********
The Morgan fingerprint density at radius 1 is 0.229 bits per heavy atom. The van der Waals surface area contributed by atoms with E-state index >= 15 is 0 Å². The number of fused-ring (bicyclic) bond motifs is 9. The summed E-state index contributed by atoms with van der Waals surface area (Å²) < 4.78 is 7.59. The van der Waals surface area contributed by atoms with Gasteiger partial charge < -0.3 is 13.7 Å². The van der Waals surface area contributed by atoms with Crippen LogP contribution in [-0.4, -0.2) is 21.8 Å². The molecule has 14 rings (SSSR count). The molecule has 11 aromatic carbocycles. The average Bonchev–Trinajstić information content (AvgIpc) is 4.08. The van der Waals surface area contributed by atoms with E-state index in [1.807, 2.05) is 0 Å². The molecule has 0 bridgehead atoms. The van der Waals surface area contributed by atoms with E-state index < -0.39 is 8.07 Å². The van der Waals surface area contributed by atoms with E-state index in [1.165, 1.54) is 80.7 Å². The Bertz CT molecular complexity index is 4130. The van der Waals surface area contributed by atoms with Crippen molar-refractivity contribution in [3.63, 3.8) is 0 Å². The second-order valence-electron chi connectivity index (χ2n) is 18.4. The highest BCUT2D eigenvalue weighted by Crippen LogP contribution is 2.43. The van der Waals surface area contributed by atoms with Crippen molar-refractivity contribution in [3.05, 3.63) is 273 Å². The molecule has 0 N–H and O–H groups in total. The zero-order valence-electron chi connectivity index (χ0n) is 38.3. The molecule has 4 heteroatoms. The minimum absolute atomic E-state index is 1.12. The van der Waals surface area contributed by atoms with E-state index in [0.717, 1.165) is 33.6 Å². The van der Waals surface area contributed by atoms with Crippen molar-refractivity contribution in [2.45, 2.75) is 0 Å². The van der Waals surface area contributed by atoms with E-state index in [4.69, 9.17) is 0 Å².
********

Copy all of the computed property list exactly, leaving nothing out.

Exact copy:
The Morgan fingerprint density at radius 1 is 0.229 bits per heavy atom. The van der Waals surface area contributed by atoms with E-state index >= 15 is 0 Å². The number of fused-ring (bicyclic) bond motifs is 9. The summed E-state index contributed by atoms with van der Waals surface area (Å²) < 4.78 is 7.59. The van der Waals surface area contributed by atoms with Gasteiger partial charge < -0.3 is 13.7 Å². The van der Waals surface area contributed by atoms with Crippen LogP contribution in [-0.4, -0.2) is 21.8 Å². The molecule has 14 rings (SSSR count). The molecule has 11 aromatic carbocycles. The average Bonchev–Trinajstić information content (AvgIpc) is 4.08. The van der Waals surface area contributed by atoms with E-state index in [1.807, 2.05) is 0 Å². The molecule has 0 bridgehead atoms. The van der Waals surface area contributed by atoms with E-state index < -0.39 is 8.07 Å². The van der Waals surface area contributed by atoms with E-state index in [1.165, 1.54) is 80.7 Å². The Bertz CT molecular complexity index is 4130. The van der Waals surface area contributed by atoms with Crippen molar-refractivity contribution in [3.63, 3.8) is 0 Å². The second-order valence-electron chi connectivity index (χ2n) is 18.4. The highest BCUT2D eigenvalue weighted by Crippen LogP contribution is 2.43. The van der Waals surface area contributed by atoms with Crippen molar-refractivity contribution in [3.05, 3.63) is 273 Å². The molecule has 0 N–H and O–H groups in total. The zero-order valence-electron chi connectivity index (χ0n) is 38.3. The molecule has 4 heteroatoms. The minimum absolute atomic E-state index is 1.12. The van der Waals surface area contributed by atoms with E-state index in [0.717, 1.165) is 33.6 Å². The van der Waals surface area contributed by atoms with Crippen molar-refractivity contribution in [2.45, 2.75) is 0 Å². The van der Waals surface area contributed by atoms with E-state index in [4.69, 9.17) is 0 Å².